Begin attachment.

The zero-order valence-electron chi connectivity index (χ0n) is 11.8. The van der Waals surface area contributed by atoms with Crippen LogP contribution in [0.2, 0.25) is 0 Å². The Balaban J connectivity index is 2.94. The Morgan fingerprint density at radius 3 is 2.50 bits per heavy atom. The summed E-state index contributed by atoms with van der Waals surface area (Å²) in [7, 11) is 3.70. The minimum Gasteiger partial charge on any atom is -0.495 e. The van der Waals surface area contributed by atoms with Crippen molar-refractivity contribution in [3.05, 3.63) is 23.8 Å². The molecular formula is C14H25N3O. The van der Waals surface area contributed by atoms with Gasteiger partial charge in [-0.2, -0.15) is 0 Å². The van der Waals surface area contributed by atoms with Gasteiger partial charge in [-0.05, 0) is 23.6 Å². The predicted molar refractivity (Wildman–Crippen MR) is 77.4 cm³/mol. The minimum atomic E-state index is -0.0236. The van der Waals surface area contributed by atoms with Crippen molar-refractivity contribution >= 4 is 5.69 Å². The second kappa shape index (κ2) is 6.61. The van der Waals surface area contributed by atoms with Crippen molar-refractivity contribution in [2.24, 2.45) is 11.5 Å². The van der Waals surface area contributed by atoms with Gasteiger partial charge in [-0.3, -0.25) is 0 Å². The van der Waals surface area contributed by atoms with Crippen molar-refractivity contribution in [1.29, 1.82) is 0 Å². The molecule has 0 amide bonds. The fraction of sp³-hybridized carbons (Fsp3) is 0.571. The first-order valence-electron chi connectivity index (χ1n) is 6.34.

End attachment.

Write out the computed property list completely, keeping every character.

The zero-order valence-electron chi connectivity index (χ0n) is 11.8. The van der Waals surface area contributed by atoms with Crippen LogP contribution in [0.2, 0.25) is 0 Å². The Balaban J connectivity index is 2.94. The Morgan fingerprint density at radius 3 is 2.50 bits per heavy atom. The summed E-state index contributed by atoms with van der Waals surface area (Å²) in [7, 11) is 3.70. The minimum Gasteiger partial charge on any atom is -0.495 e. The van der Waals surface area contributed by atoms with Crippen molar-refractivity contribution in [3.05, 3.63) is 23.8 Å². The molecular formula is C14H25N3O. The van der Waals surface area contributed by atoms with Gasteiger partial charge in [-0.2, -0.15) is 0 Å². The van der Waals surface area contributed by atoms with Gasteiger partial charge in [-0.05, 0) is 23.6 Å². The predicted molar refractivity (Wildman–Crippen MR) is 77.4 cm³/mol. The minimum atomic E-state index is -0.0236. The van der Waals surface area contributed by atoms with Crippen molar-refractivity contribution >= 4 is 5.69 Å². The second kappa shape index (κ2) is 6.61. The van der Waals surface area contributed by atoms with Crippen molar-refractivity contribution in [2.24, 2.45) is 11.5 Å². The van der Waals surface area contributed by atoms with Gasteiger partial charge in [-0.3, -0.25) is 0 Å². The van der Waals surface area contributed by atoms with Crippen molar-refractivity contribution in [1.29, 1.82) is 0 Å². The molecule has 0 amide bonds. The fraction of sp³-hybridized carbons (Fsp3) is 0.571. The first-order valence-electron chi connectivity index (χ1n) is 6.34.